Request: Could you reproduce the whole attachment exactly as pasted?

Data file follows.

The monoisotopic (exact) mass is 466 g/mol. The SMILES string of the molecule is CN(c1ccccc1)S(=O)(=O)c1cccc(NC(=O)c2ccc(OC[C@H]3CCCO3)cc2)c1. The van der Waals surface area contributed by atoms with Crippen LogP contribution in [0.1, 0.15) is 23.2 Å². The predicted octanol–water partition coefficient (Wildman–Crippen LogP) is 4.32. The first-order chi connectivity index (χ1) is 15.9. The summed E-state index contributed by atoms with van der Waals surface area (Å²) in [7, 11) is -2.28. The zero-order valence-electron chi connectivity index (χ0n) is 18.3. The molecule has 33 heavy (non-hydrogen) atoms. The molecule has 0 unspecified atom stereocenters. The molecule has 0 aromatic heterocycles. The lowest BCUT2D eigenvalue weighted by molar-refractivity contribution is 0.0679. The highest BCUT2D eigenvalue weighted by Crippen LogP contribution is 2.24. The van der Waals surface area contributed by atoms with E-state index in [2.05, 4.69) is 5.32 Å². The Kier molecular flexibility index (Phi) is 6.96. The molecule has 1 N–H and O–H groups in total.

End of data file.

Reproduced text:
The monoisotopic (exact) mass is 466 g/mol. The SMILES string of the molecule is CN(c1ccccc1)S(=O)(=O)c1cccc(NC(=O)c2ccc(OC[C@H]3CCCO3)cc2)c1. The van der Waals surface area contributed by atoms with Crippen LogP contribution in [0.1, 0.15) is 23.2 Å². The predicted octanol–water partition coefficient (Wildman–Crippen LogP) is 4.32. The first-order chi connectivity index (χ1) is 15.9. The summed E-state index contributed by atoms with van der Waals surface area (Å²) in [7, 11) is -2.28. The zero-order valence-electron chi connectivity index (χ0n) is 18.3. The molecule has 33 heavy (non-hydrogen) atoms. The molecule has 0 unspecified atom stereocenters. The molecule has 0 aromatic heterocycles. The lowest BCUT2D eigenvalue weighted by molar-refractivity contribution is 0.0679. The highest BCUT2D eigenvalue weighted by Crippen LogP contribution is 2.24. The van der Waals surface area contributed by atoms with E-state index in [2.05, 4.69) is 5.32 Å². The Kier molecular flexibility index (Phi) is 6.96. The molecule has 1 N–H and O–H groups in total.